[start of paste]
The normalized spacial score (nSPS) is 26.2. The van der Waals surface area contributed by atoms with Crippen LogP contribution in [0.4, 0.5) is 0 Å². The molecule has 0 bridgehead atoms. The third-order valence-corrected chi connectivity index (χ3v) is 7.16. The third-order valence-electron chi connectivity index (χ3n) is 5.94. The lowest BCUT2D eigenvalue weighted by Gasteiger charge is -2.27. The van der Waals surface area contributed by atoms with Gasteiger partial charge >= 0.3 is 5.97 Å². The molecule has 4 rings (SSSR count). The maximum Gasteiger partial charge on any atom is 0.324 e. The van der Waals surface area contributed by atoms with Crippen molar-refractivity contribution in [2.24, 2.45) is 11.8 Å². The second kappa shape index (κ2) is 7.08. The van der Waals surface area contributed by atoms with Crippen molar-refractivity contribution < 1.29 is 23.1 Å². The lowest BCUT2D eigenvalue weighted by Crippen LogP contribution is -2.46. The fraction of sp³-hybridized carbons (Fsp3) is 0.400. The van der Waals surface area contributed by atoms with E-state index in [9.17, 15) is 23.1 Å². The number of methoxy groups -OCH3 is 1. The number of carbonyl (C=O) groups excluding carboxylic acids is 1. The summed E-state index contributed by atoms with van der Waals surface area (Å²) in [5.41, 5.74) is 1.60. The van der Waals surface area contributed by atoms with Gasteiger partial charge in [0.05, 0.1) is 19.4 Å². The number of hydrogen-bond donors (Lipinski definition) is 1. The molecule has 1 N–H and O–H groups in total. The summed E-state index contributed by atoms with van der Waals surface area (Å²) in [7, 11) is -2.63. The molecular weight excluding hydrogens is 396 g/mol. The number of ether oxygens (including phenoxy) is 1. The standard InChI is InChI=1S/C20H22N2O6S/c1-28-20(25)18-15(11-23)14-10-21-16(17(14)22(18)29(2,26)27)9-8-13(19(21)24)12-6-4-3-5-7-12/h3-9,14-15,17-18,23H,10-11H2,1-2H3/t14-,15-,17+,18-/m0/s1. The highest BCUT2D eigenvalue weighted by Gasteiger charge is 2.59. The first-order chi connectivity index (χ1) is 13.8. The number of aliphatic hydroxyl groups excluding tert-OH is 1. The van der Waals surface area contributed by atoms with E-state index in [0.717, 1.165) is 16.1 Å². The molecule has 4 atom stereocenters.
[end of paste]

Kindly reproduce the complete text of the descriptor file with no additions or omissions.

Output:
The normalized spacial score (nSPS) is 26.2. The van der Waals surface area contributed by atoms with Crippen LogP contribution in [0.4, 0.5) is 0 Å². The molecule has 0 bridgehead atoms. The third-order valence-corrected chi connectivity index (χ3v) is 7.16. The third-order valence-electron chi connectivity index (χ3n) is 5.94. The lowest BCUT2D eigenvalue weighted by Gasteiger charge is -2.27. The van der Waals surface area contributed by atoms with Gasteiger partial charge >= 0.3 is 5.97 Å². The molecule has 4 rings (SSSR count). The maximum Gasteiger partial charge on any atom is 0.324 e. The van der Waals surface area contributed by atoms with Crippen molar-refractivity contribution in [2.24, 2.45) is 11.8 Å². The second kappa shape index (κ2) is 7.08. The van der Waals surface area contributed by atoms with Crippen molar-refractivity contribution < 1.29 is 23.1 Å². The lowest BCUT2D eigenvalue weighted by Crippen LogP contribution is -2.46. The fraction of sp³-hybridized carbons (Fsp3) is 0.400. The van der Waals surface area contributed by atoms with E-state index in [9.17, 15) is 23.1 Å². The number of methoxy groups -OCH3 is 1. The number of carbonyl (C=O) groups excluding carboxylic acids is 1. The summed E-state index contributed by atoms with van der Waals surface area (Å²) in [5.41, 5.74) is 1.60. The van der Waals surface area contributed by atoms with Gasteiger partial charge in [0.05, 0.1) is 19.4 Å². The number of hydrogen-bond donors (Lipinski definition) is 1. The molecule has 1 N–H and O–H groups in total. The summed E-state index contributed by atoms with van der Waals surface area (Å²) in [7, 11) is -2.63. The molecular weight excluding hydrogens is 396 g/mol. The number of ether oxygens (including phenoxy) is 1. The standard InChI is InChI=1S/C20H22N2O6S/c1-28-20(25)18-15(11-23)14-10-21-16(17(14)22(18)29(2,26)27)9-8-13(19(21)24)12-6-4-3-5-7-12/h3-9,14-15,17-18,23H,10-11H2,1-2H3/t14-,15-,17+,18-/m0/s1. The highest BCUT2D eigenvalue weighted by Gasteiger charge is 2.59. The first-order chi connectivity index (χ1) is 13.8. The number of aliphatic hydroxyl groups excluding tert-OH is 1. The van der Waals surface area contributed by atoms with E-state index in [0.717, 1.165) is 16.1 Å². The molecule has 4 atom stereocenters.